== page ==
Practical advice

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For all those who are open to it, there are endless solutions, practical tips and instructions. It only depends on how you take them in, process them and mix them into a useful tool for yourself.

– Renee Iseli – Smits –

The most important thing is that you know exactly what you can and cannot do well. Insight into your own qualities and skills is therefore important. Every deaf and hearing impaired person is unique and therefore it is difficult to give standard tips. Below you can read some tips which might be useful.

The tips published here are important in communication for everyone, whether they are hearing impaired or normal hearing.

In general:

  • Always have appointments, private, business or medical, confirmed in writing. A date or time is quickly misunderstood.
  • Room acoustics can interfere with speech understanding. Low ceilings, carpets, curtains, partitions and other wall coverings are sound-absorbing.
  • If necessary, in any situation, whether at home, with friends, when going out or at work, ask if the background music can be turned softer or even completely off. Always bear in mind that a quiet conversation environment also improves communication for people with good hearing.
  • If you are in a group, explain to the group members and teacher or trainer what is important for you to understand the conversations.
  • At group events, choose a place where you can see the faces of the participants or speakers. Explain why you need this place.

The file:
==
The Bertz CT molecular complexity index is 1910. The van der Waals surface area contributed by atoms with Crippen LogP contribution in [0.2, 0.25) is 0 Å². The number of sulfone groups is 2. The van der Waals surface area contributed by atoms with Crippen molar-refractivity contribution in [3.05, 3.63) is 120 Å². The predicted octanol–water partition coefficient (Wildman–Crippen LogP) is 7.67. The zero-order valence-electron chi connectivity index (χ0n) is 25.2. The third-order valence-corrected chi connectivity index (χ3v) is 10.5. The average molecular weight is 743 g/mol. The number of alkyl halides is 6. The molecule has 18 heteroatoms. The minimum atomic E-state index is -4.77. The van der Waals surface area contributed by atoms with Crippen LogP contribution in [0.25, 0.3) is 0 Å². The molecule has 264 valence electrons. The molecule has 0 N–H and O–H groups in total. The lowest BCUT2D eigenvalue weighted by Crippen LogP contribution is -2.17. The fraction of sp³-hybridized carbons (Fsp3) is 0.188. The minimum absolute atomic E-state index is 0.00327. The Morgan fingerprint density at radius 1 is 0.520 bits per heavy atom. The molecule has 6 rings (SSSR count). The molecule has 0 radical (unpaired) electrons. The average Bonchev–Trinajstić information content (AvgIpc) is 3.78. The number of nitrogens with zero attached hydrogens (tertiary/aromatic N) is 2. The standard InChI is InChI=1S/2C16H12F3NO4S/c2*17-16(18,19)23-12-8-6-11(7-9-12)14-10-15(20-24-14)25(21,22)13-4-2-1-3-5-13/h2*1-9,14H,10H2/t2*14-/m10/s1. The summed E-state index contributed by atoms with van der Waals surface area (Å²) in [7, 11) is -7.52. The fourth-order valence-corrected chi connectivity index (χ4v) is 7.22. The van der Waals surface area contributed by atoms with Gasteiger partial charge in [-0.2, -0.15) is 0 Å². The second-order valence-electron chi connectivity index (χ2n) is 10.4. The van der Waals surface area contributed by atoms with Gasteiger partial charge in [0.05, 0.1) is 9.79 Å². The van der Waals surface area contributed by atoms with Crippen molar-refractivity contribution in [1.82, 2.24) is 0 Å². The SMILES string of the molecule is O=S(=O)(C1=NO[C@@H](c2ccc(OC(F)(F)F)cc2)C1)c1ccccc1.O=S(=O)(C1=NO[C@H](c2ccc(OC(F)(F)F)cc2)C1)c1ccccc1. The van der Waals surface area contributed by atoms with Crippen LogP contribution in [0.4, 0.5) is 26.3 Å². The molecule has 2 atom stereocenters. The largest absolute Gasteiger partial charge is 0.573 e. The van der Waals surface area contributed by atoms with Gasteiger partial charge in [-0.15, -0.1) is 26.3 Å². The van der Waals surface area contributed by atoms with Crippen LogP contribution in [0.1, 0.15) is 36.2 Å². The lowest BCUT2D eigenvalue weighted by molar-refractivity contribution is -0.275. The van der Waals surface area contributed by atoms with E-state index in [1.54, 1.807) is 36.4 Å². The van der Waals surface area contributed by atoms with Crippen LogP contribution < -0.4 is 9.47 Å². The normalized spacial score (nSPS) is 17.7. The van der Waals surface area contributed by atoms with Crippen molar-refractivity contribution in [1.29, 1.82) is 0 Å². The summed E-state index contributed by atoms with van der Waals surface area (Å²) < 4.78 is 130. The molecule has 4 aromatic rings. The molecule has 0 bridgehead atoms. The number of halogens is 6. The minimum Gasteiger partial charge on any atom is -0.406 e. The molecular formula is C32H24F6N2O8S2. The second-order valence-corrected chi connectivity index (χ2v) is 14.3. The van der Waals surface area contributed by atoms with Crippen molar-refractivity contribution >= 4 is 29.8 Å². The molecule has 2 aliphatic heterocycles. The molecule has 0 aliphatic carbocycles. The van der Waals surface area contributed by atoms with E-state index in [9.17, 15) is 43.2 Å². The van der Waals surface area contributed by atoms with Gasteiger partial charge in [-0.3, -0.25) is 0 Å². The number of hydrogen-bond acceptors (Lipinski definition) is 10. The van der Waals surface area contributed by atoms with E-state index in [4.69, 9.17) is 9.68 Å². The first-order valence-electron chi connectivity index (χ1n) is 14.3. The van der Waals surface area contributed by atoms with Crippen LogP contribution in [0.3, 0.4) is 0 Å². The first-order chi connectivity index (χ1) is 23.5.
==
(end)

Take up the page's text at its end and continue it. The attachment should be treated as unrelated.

In conversations:

  • Speak clearly, not too loudly and at a quiet pace. If you talk too fast or too loudly, your conversation partner will not understand you.
  • Keep eye contact and make sure your face is always clearly visible, so the person you are talking to can read off your lips.
  • Show through facial expression and body language that you are listening.
  • Use short, clear phrases in a conversation that are easier to read from the lips.
  • If you are distracted or suddenly leave the conversation, tell your conversation partner. Your conversation partner is focused on the conversation and therefore does not understand why you turn away.
  • If you change the subject of your conversation, tell your conversation partner so that he or she understands the context.
  • When you wear a face mask, then free up your lips when you talk.
  • Do not hold your hand in front of your mouth while talking so that the person you are talking to can read your lips.
  • In group conversations or discussions, make sure that everybody is talking one by one. In group conversations, you can also make clear who is starting to talk, for example by raising your hand briefly. This also strengthens conversation discipline.

Attention:

  • To attract attention, make eye contact, tap the arm or shoulder of a person with hearing impairment, stamp the floor with one foot or turn the light on and off. These signals are visible and or noticeable.
  • Never approach a person with a hearing impairment from behind. He or she will not hear you and will get startled.
  • Approach a person with a hearing impairment from the front so that you are visible and can make eye contact.
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